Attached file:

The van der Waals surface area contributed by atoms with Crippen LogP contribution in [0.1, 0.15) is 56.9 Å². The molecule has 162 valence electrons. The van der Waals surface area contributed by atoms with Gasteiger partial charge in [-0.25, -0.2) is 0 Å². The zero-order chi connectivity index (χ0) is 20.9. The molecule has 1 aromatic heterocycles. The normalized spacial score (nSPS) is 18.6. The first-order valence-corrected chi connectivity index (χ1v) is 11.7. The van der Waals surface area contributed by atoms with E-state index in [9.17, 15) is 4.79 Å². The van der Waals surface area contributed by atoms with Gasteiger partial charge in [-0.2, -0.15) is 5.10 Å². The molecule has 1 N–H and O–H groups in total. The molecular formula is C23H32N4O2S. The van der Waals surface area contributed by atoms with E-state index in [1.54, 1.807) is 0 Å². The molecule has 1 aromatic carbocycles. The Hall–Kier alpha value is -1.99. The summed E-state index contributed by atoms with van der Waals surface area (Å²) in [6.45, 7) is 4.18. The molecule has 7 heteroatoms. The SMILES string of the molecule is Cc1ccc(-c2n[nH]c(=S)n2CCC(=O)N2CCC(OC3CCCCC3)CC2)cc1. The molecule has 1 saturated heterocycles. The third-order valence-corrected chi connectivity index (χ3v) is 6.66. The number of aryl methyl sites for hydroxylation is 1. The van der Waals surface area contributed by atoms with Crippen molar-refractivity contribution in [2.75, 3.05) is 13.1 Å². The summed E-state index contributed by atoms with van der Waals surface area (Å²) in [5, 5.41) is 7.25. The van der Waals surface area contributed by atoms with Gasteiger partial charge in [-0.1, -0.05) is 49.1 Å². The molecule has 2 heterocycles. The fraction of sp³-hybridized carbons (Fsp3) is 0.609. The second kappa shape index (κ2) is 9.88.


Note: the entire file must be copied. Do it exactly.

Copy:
The van der Waals surface area contributed by atoms with Crippen LogP contribution in [0.1, 0.15) is 56.9 Å². The molecule has 162 valence electrons. The van der Waals surface area contributed by atoms with Gasteiger partial charge in [-0.25, -0.2) is 0 Å². The zero-order chi connectivity index (χ0) is 20.9. The molecule has 1 aromatic heterocycles. The normalized spacial score (nSPS) is 18.6. The first-order valence-corrected chi connectivity index (χ1v) is 11.7. The van der Waals surface area contributed by atoms with E-state index in [9.17, 15) is 4.79 Å². The van der Waals surface area contributed by atoms with Gasteiger partial charge in [-0.2, -0.15) is 5.10 Å². The molecule has 1 N–H and O–H groups in total. The molecular formula is C23H32N4O2S. The van der Waals surface area contributed by atoms with E-state index in [1.54, 1.807) is 0 Å². The molecule has 1 aromatic carbocycles. The Hall–Kier alpha value is -1.99. The summed E-state index contributed by atoms with van der Waals surface area (Å²) in [6.45, 7) is 4.18. The molecule has 7 heteroatoms. The SMILES string of the molecule is Cc1ccc(-c2n[nH]c(=S)n2CCC(=O)N2CCC(OC3CCCCC3)CC2)cc1. The molecule has 1 saturated heterocycles. The third-order valence-corrected chi connectivity index (χ3v) is 6.66. The number of aryl methyl sites for hydroxylation is 1. The van der Waals surface area contributed by atoms with Crippen molar-refractivity contribution in [2.75, 3.05) is 13.1 Å². The summed E-state index contributed by atoms with van der Waals surface area (Å²) in [5, 5.41) is 7.25. The van der Waals surface area contributed by atoms with Gasteiger partial charge in [-0.1, -0.05) is 49.1 Å². The molecule has 2 heterocycles. The fraction of sp³-hybridized carbons (Fsp3) is 0.609. The second kappa shape index (κ2) is 9.88.